Monday, January 30, 2012

Welcome to the World

So Granddaughter #4 (grandchild #5) was born last week. She's teeny and beautiful. Sadly, she was not born with a nickname, so until she does something interesting, she will be called The New One. This anonymity in blogging can get tough in these situations. It would have been great if she had come out clutching a little business card with her personality traits already printed out. Come to think of it, that might have been handy with my own kids even before I was blogging.

Hi, Mommy and Daddy. My name is Alyssa. I am very smart and very stubborn. Don't bother disagreeing with me; it will get you nowhere. I don't like food. I don't like whichever clothes you want me to wear. I love you very much, but don't expect me to tell you that between the ages of 5 and 21. I'm going to fool you by being a really good baby until I'm 2, and then your lives will never be the same again.

Hi, Mommy and Daddy. I'm Ben. You know all that stuff on Alyssa's card? Except for the very smart part, I'm going to be the exact opposite. I will cry constantly until I learn to walk, and then everything will be fine. Heights don't scare me, just so you know. When's dinner?

But of course, it's never that simple. Now where were we? Oh, yes! The New One. Being a proud grandma and a budding (maybe not quite that far along) amateur photographer. I went Saturday and tried to take pictures. I got about 2 that I actually like. Yeah, budding may be too far along in the growth process. I'm possibly a sprouting amateur photographer.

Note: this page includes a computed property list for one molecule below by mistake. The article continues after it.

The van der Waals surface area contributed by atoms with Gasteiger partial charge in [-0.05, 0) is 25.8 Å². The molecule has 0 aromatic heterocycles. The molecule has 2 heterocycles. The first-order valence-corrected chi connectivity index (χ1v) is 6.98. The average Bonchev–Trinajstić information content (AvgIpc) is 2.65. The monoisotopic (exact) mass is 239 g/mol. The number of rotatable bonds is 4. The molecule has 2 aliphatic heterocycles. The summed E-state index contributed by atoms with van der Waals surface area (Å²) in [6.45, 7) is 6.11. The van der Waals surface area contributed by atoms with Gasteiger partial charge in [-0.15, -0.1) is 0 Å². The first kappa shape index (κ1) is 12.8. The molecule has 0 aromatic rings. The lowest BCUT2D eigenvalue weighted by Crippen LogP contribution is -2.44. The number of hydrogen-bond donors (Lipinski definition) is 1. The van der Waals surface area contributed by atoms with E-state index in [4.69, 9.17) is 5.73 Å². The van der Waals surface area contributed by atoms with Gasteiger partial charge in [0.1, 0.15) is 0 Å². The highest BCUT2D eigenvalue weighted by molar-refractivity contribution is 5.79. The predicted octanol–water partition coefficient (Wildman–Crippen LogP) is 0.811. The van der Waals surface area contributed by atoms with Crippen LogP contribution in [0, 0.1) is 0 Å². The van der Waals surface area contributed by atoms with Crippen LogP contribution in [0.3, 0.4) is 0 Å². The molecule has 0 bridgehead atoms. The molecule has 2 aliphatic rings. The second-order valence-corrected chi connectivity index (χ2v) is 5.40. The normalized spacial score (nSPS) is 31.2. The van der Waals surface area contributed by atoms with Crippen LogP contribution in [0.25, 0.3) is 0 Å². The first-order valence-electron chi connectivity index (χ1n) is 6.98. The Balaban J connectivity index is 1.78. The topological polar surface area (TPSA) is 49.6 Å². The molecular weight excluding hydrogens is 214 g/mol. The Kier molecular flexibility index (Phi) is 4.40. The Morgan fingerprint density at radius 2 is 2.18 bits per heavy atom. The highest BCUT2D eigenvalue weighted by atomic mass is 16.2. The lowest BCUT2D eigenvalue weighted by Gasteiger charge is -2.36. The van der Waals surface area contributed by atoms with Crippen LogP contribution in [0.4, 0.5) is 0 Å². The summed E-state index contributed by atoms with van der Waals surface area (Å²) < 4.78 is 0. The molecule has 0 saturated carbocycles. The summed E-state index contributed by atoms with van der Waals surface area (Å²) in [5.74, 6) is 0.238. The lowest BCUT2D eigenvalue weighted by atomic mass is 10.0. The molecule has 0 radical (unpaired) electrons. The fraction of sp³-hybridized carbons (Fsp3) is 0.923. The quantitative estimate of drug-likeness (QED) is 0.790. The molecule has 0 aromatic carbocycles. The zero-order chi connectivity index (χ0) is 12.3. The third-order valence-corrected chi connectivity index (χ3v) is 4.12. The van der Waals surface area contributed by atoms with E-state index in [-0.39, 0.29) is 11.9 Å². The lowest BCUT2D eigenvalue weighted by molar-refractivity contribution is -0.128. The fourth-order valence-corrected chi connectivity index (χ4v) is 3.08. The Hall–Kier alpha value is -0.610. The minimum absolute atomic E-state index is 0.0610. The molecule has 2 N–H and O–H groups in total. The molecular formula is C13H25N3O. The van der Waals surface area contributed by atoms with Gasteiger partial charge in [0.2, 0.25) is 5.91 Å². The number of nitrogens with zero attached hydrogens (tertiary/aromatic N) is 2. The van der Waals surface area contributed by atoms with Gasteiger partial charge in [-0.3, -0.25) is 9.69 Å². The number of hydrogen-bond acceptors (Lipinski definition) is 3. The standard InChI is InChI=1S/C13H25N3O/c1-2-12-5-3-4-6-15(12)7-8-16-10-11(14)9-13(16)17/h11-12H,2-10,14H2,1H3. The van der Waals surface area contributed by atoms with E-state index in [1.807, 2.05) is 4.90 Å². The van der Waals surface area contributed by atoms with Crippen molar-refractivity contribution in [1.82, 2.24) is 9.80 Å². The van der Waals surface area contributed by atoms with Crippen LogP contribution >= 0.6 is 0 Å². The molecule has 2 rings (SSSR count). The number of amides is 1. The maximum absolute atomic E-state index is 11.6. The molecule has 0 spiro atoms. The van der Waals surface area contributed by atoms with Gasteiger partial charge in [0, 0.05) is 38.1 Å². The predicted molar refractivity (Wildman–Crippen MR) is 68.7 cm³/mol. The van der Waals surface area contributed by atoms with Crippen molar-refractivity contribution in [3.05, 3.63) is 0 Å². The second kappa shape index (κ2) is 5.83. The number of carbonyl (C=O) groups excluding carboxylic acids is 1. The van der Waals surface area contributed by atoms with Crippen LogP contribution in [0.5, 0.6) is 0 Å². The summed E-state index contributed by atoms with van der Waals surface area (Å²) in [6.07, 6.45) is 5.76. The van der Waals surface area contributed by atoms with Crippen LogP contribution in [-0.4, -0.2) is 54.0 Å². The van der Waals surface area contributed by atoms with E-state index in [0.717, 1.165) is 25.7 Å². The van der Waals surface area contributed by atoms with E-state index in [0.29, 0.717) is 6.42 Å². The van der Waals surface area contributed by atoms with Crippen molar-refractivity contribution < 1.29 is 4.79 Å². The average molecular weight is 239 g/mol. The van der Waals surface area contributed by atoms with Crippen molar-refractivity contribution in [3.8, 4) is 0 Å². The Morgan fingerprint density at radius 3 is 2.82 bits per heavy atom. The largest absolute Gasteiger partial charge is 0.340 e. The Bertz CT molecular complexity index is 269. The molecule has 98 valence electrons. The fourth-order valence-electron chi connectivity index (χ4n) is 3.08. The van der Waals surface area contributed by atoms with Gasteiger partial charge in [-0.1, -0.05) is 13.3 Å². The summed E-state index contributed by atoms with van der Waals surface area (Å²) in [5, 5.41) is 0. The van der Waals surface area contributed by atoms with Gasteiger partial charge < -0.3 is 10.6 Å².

So there's some work to be done in Photoshop, except I'm not very good at that yet either. Nevertheless, The New One is adorable, and here she is.
See? Way blurry. Still need practice.

I had the bow made by KenzieOlivia Couture

She's going to be beautiful in red!

I had to photoshop the last one a little, and I can see where it's messy. Mostly, I like the picture though.

I can't wait to go back and try again!

I've linked this post to Yeah Write #42. Check it out for more great bloggers.

(UPDATED 2/2/12 to include a link to KenzieOlivia Couture)

Saturday, January 21, 2012

10 Things I CAN Do!

Well, since my last post was all about things I don't know how to do, I figured I'd better post about some things I am able to do so that you don't all think I'm totally incompetent and worthless. After I've been so good to you, I'm shocked that you would make a judgment like that about me anyway! So to prevent this little misunderstanding from totally ruining our relationship, I'm going to share some stuff to prove to you once and for all that I am not worthless. Then I hope you'll just finally shut up about it.

1. I can hula hoop! Now, I can't do any nifty tricks with the hula hoop. I've tried, but I endanger small children and low flying birds every time I practice, so it's best to just leave that alone. BUT! I can keep that hoop going around and around for 30 minutes at a time! Seriously! I do it as my aerobic exercise. Or something in lieu of aerobic exercise. Or in an effort to look like I'm exercising without actually doing any... you know...exercise. Okay, just shut up! I'll bet you can't hula hoop for 30 minutes, so let's quit talking about my lack of exercise.

2. I can decorate a cake.  Now, it doesn't look anything like one of my daughter's masterpieces:
You can see  more of her creations here.

My cakes are simpler and not so professional...and not so pretty...but I do own my own cake decorating tools and everything!

3. I can drive a stick shift.  When my kids learned to drive, their dad insisted they learn to drive stick, so I learned with them. Now that's a real skill right there. I can't even think of anything to make it sound like it's not. I can drive stick, and I can do it well. So there!